Saturday, 21 June 2014

Holler for UK Tollers

UK breed health survey for Nova Scotia Duck Tolling Retriever is now live.

This is a breed which has featured quite a bit on this blog - beautiful dogs with very little genetic diversity that often suffer from immune-mediated issues.

This survey  - open to all UK show dogs, working dogs and pet dogs whether KC-registered or not - is hugely important in terms of guiding the Toller's future.

Know anyone with a Toller? Please give 'em this link.


  1. I can't get the link to work. Please would you add that the dogs don't need to be KC registered.

  2. What a brilliant idea from the NSDTR Club! Who is their breed health coordinator? Many breed health coordinators I know are so busy trying to understand an ever-rising number of diseases in their breeds. They can’t seem to spread themselves out enough to be able to address or even understand the requirements for a healthy gene-pool. This club’s breed health coordinator is out to get the big picture which should give a good assessment of the health of the gene-pool. It’ll be so interesting to see what comes from the insight the survey will provide. I’m sure whatever it is, it will only serve to benefit the breed. So good to see this!

    1. "Many breed health co-ordinators I know are so busy trying to understand an ever rising number of diseases in their breeds......"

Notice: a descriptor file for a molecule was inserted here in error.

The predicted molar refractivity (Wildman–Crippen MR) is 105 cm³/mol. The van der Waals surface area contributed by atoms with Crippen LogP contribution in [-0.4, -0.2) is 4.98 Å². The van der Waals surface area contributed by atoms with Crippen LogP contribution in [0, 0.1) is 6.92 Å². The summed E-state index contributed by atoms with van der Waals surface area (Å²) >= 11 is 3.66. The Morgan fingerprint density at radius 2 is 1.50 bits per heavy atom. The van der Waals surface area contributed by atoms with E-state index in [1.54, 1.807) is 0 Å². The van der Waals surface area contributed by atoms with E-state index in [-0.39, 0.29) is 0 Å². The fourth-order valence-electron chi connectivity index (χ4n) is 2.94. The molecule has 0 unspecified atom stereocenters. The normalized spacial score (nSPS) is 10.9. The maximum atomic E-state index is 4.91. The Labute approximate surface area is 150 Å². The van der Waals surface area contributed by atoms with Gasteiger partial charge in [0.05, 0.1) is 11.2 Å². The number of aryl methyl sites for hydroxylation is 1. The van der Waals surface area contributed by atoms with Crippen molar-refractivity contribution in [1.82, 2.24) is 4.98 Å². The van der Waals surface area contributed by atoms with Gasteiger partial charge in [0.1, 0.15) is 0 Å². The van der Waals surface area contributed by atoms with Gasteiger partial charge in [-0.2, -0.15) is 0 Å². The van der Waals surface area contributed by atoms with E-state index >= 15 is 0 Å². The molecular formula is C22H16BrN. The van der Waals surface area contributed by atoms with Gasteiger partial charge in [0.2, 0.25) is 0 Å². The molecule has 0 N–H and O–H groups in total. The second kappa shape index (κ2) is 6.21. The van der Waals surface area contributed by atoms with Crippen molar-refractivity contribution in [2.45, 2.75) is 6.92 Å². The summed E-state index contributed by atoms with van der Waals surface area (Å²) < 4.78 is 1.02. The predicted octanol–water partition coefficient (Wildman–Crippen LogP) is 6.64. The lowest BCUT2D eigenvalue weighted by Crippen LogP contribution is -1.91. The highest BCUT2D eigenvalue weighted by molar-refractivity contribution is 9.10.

Like blind mice. Is it any wonder that the public are having a difficult time finding a healthy pedigree dog. it just gets more and more complicated instead of advancing ever.

      It just makes me absolutely livid the " they should have done their homework" refrain when someone ends up with a crippled mess of a pedigree dog.

      Are dog buyers now meant to be geneticists! Believe me if breeders and breed clubs cant get it right how the hell can buyers?

      The soundest advice and also the most feared of course by pedigree dog breeders is to avoid pedigree dogs full stop. At least until such a time as there is a mass movement to correct breeding practises and the ills of dog showing.

      Thing is I like some pedigree dogs which don't have linebreeding and genetic impoverishment problems. And its unfair to include these.

      So things need clarifying, an authority of sorts needs to be constructed to make things easier and in the long run improve the welfare of pedigree dogs.

      This authority should at least try and compile a list of as absolutely as possible healthy pedigree dog breeds for people to be able to choose from.

      The list wont be long in the beginning but it's vital.

      This list could also become something breeders/clubs could aspire to get onto with their breeds if they are failing now?

      The top 10 most healthy pedigree dogs approach, with input from learned people in their fields, be it genetics or judging. Never mind the top ten most popular or the top ten most rare and expensive but the top ten most healthy pedigree dogs. It wont be a static thing either.

      I think its almost a given breed clubs and the KC are not honestly going to get their house in order in a hurry.

      It will have to be a consumer led revolution.

  3. Let 'em outcross. Problem solved. Sheesh.

    1. Let them eat cake? Please this is a serious matter that could mean the widening of the gene pool leading to healthier dogs.

      Er....yes. Maybe a brief history of the Hapsburgs will help them make that terrifying decision to eat a crust of humble bread instead.

      Charles II of Spain was no mistake.